Only under extreme, documented circumstances will a student be allowed to reschedule the QE. If an emergency arises, the student must notify the department head within 12 hours of the scheduled exam and request to take a rescheduled exam. If approved, the exam will be rescheduled within 2 weeks of the original exam date.

Required Courses and Dissertation: 75 semester credit hours

Required courses fall into three categories: core, research methods, and areas of concentration.

Students must earn a grade of B- or better for all three areas (core, research methods, and areas of concentration). Repeating a course for a higher grade will be permitted one time only; a student earning two or more grades lower than B- in their area of concentration will be dismissed from the program.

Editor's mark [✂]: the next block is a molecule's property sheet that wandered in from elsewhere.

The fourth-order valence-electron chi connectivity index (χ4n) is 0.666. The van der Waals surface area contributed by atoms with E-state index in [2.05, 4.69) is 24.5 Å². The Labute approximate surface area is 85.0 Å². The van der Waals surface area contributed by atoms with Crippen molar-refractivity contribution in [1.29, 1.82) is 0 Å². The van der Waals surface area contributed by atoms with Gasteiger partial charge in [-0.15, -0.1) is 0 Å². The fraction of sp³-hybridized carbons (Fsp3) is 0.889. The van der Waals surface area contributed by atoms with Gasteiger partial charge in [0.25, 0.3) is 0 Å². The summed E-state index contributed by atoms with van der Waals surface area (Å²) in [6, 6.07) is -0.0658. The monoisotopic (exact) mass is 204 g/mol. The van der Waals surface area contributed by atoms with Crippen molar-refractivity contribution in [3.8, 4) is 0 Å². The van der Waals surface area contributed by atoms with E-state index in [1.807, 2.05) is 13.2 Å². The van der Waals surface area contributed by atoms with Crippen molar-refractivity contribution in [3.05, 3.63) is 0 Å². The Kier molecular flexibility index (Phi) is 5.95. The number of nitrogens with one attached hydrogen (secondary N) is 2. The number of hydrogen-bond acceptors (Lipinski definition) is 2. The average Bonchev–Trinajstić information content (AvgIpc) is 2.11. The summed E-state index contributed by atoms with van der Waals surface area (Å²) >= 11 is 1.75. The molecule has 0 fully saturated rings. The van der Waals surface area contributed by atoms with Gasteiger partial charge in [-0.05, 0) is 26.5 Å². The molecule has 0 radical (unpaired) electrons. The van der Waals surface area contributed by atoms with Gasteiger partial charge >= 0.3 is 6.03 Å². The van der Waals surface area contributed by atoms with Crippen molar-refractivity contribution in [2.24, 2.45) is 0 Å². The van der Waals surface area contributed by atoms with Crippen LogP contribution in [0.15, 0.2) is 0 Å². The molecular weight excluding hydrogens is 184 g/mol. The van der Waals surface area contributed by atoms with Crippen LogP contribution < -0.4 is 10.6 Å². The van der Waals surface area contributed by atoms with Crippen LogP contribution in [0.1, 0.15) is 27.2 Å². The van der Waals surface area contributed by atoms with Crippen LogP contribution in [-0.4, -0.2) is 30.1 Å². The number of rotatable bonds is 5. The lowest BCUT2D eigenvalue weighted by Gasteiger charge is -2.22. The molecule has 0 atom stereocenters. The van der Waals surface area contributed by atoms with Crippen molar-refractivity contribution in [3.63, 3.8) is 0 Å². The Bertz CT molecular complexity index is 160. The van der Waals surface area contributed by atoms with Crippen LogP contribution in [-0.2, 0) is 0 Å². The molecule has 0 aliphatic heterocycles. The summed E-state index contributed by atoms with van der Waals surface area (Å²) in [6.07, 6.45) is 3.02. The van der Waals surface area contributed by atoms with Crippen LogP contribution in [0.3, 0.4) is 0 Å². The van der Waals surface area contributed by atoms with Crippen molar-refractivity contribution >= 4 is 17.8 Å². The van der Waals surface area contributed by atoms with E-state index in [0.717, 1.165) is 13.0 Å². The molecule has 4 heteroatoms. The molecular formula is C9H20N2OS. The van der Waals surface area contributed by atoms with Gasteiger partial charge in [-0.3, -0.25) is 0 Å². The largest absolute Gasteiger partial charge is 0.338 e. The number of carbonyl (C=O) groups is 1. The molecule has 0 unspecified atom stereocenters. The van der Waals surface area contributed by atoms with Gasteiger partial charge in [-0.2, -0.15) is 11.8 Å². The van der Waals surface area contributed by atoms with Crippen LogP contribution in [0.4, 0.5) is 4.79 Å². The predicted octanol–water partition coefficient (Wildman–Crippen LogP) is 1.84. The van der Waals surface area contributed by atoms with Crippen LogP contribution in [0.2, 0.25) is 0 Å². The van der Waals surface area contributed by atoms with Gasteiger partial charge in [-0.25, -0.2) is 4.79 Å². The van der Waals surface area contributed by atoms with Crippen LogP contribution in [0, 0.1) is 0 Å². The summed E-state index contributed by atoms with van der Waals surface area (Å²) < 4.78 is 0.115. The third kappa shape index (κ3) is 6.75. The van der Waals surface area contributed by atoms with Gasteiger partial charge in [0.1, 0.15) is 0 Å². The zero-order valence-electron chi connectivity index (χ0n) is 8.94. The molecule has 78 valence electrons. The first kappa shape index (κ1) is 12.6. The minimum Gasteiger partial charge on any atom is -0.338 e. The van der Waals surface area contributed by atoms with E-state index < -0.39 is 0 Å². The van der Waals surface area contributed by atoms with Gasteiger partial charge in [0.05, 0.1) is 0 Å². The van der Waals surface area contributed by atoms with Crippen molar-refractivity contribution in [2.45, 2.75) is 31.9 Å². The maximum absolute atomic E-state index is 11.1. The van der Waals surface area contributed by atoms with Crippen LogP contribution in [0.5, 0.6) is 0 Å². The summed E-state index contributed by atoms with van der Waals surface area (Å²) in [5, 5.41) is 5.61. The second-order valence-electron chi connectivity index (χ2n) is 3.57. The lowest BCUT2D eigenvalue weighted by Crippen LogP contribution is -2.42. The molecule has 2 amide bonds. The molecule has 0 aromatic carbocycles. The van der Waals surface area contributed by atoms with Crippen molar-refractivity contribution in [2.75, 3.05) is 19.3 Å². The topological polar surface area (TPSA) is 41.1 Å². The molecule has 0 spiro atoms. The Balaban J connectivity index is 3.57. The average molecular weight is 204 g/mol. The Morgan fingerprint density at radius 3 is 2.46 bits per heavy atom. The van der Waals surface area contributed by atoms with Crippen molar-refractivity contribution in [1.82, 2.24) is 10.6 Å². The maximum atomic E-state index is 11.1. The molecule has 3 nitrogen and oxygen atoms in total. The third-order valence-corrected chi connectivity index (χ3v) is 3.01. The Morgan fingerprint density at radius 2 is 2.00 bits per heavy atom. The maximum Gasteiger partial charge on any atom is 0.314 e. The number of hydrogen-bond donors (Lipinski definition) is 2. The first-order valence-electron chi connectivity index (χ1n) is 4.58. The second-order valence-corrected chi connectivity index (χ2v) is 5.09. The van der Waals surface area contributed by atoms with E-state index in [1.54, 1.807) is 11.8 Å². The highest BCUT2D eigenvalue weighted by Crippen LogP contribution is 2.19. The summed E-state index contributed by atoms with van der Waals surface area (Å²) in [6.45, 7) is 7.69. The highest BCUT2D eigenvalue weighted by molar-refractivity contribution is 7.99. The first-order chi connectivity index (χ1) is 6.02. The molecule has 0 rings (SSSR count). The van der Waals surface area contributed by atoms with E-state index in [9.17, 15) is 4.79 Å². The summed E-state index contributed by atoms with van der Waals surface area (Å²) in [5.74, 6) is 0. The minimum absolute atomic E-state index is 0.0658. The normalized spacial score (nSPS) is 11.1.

Program Coursework

*** Indicates the four (4) courses included in the required qualifying examination taken following the first two semesters of coursework.

I. Public Affairs Core: 21 semester credit hours

PA 7305 Leadership and Change in Public and Nonprofit Organizations

PA 7306 Foundations of Public Affairs***

PA 7314 Advanced Policy Process, Implementation and Evaluation***

PA 7320 Advanced Human Capital Research and Theory

PA 7350 Advanced Organizational Theory and Behavior***

PA 7360 Advanced Fiscal and Budgetary Policy

PA 7375 Nonprofit Organizations: Theory and Practice

II. Research Methods: 9 semester credit hours

PA 7330 Research Design in Public Affairs***

EPPS 6316 Applied Regression1

or EPPS 7316 Regression and Multivariate Analysis2